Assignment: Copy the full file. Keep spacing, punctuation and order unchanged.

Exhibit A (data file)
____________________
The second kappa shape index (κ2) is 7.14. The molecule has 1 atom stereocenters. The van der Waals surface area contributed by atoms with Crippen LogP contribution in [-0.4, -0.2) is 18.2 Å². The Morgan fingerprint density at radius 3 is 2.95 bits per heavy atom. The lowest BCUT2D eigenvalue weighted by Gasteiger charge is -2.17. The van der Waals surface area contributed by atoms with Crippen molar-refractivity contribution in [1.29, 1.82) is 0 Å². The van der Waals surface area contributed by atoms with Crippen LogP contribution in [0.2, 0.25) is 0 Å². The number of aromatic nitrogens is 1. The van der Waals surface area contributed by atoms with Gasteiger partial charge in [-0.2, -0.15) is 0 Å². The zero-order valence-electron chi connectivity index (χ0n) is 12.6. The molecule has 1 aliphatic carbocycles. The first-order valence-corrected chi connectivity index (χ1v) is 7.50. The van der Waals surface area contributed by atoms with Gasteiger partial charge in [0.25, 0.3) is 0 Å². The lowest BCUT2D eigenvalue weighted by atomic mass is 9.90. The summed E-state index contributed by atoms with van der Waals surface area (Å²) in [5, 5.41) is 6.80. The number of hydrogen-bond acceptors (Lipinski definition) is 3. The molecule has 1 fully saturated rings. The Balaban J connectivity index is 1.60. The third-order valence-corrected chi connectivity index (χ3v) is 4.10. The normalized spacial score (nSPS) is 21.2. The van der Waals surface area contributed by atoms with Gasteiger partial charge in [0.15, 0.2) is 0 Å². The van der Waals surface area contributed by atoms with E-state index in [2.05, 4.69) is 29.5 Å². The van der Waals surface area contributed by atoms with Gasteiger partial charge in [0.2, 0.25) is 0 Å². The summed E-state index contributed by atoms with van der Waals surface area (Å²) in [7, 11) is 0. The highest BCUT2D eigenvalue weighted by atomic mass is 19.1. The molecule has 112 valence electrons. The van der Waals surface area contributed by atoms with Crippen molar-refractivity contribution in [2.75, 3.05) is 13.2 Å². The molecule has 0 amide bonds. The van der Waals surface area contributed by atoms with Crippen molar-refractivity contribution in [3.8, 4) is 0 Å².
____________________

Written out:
The second kappa shape index (κ2) is 7.14. The molecule has 1 atom stereocenters. The van der Waals surface area contributed by atoms with Crippen LogP contribution in [-0.4, -0.2) is 18.2 Å². The Morgan fingerprint density at radius 3 is 2.95 bits per heavy atom. The lowest BCUT2D eigenvalue weighted by Gasteiger charge is -2.17. The van der Waals surface area contributed by atoms with Crippen molar-refractivity contribution in [1.29, 1.82) is 0 Å². The van der Waals surface area contributed by atoms with Crippen LogP contribution in [0.2, 0.25) is 0 Å². The number of aromatic nitrogens is 1. The van der Waals surface area contributed by atoms with Gasteiger partial charge in [-0.2, -0.15) is 0 Å². The zero-order valence-electron chi connectivity index (χ0n) is 12.6. The molecule has 1 aliphatic carbocycles. The first-order valence-corrected chi connectivity index (χ1v) is 7.50. The van der Waals surface area contributed by atoms with Gasteiger partial charge in [0.25, 0.3) is 0 Å². The lowest BCUT2D eigenvalue weighted by atomic mass is 9.90. The summed E-state index contributed by atoms with van der Waals surface area (Å²) in [5, 5.41) is 6.80. The number of hydrogen-bond acceptors (Lipinski definition) is 3. The molecule has 1 fully saturated rings. The Balaban J connectivity index is 1.60. The third-order valence-corrected chi connectivity index (χ3v) is 4.10. The normalized spacial score (nSPS) is 21.2. The van der Waals surface area contributed by atoms with Gasteiger partial charge in [0.15, 0.2) is 0 Å². The van der Waals surface area contributed by atoms with E-state index in [2.05, 4.69) is 29.5 Å². The van der Waals surface area contributed by atoms with Gasteiger partial charge in [0.2, 0.25) is 0 Å². The summed E-state index contributed by atoms with van der Waals surface area (Å²) in [7, 11) is 0. The highest BCUT2D eigenvalue weighted by atomic mass is 19.1. The molecule has 112 valence electrons. The van der Waals surface area contributed by atoms with Crippen molar-refractivity contribution in [2.75, 3.05) is 13.2 Å². The molecule has 0 amide bonds. The van der Waals surface area contributed by atoms with Crippen molar-refractivity contribution in [3.8, 4) is 0 Å².